How easy was it to approach the television stations with this new series?
Well, the movie was successful and really kind of hit a mark with the teenage audience in Australia . Alex Dimitriades, who we discovered literally in school to play the lead in The Heartbreak Kid, became a teenage star very quickly; when the movie was released he was on practically every magazine cover.
The network were very interested in him because he was getting all the coverage, so we said ‘how about we take the world of the movie and the high school, put Alex in and surround him with all these other characters'. They went for it immediately.
We found though that the network was forever trying to get us to water the show down – the issues and the grittiness of it. We were constantly at loggerheads with them about that. They wanted it to be softer, and felt that some of the issues we dealt with were too tough, or that the way we did them was too real, so we were in conflict with them all the time.
Ultimately, Channel Ten dropped the show, but by then it was being shown in Europe and was doing very well. And so even though they dropped it, because we got fresh orders from these European broadcasters – we continued making it.
We then sold the show to the ABC, but there was a gap between when Ten dropped us and before the ABC picked us up – when we didn't even have an Australian broadcaster and it was being driven and financed entirely by European sales.
Why do you think the show gained a strong following overseas?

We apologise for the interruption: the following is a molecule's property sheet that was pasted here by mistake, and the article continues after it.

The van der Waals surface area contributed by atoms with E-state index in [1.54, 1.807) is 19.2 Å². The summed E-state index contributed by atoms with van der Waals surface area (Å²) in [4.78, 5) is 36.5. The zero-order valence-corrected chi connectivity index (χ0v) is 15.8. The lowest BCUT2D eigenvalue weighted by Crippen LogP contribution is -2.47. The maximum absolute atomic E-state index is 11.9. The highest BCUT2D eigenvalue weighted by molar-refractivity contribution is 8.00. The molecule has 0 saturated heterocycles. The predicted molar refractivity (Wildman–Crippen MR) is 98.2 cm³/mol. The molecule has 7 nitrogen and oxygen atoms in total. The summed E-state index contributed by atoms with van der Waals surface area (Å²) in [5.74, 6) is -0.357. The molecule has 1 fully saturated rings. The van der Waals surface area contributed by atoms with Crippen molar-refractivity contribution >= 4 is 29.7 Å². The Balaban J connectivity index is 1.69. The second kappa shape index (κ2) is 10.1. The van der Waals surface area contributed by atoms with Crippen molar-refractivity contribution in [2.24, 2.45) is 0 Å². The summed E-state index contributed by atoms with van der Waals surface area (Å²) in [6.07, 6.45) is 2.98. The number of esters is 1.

Heartbreak had many of the usual things you would see in a show for teenagers such as romance, sex, and so on. But it was also trying to deal with other issues, which other shows weren't really looking at.
It felt like an American show because it was pacey, fast moving and looked good. We put a lot of effort into the way the show looked, so shot on film, and the music was also very important. Heartbreak High had a lot of the values of those very polished American shows, but also a good deal of substance.
We've found that the soundtrack to Heartbreak High is one of the most talked about aspects of the show on the website. Was it a deliberate decision to use a lot of Australian artists?
Definitely. We went to the record companies and requested material from their new acts. Again, when we started, they were a little wary of ‘giving' their music to our show. But when they realised that it was a very good way of exposing new artists, they then started coming to us. It became a really good relationship.
We have a very good music coordinator Christine Woodruff, whose job is to source music for movies and television all the time. Once we were able to show that people were listening all over the world, the record companies were right into it.
How much input did you have on the show as Executive Producer?
In the beginning, a huge amount. The show was in production for five years, and for the first three, I was completely involved in basically every aspect of it.
During the first few years I was very involved in the story creation itself. In the fourth and fifth, I'd read the story outline as the story department had prepared, then give comments on it. I'd get a sense of the outline and then read the first draft, give notes, read the second, give more notes. I'd always go to the final edit – of every episode, and I was also involved with the casting of any major new characters.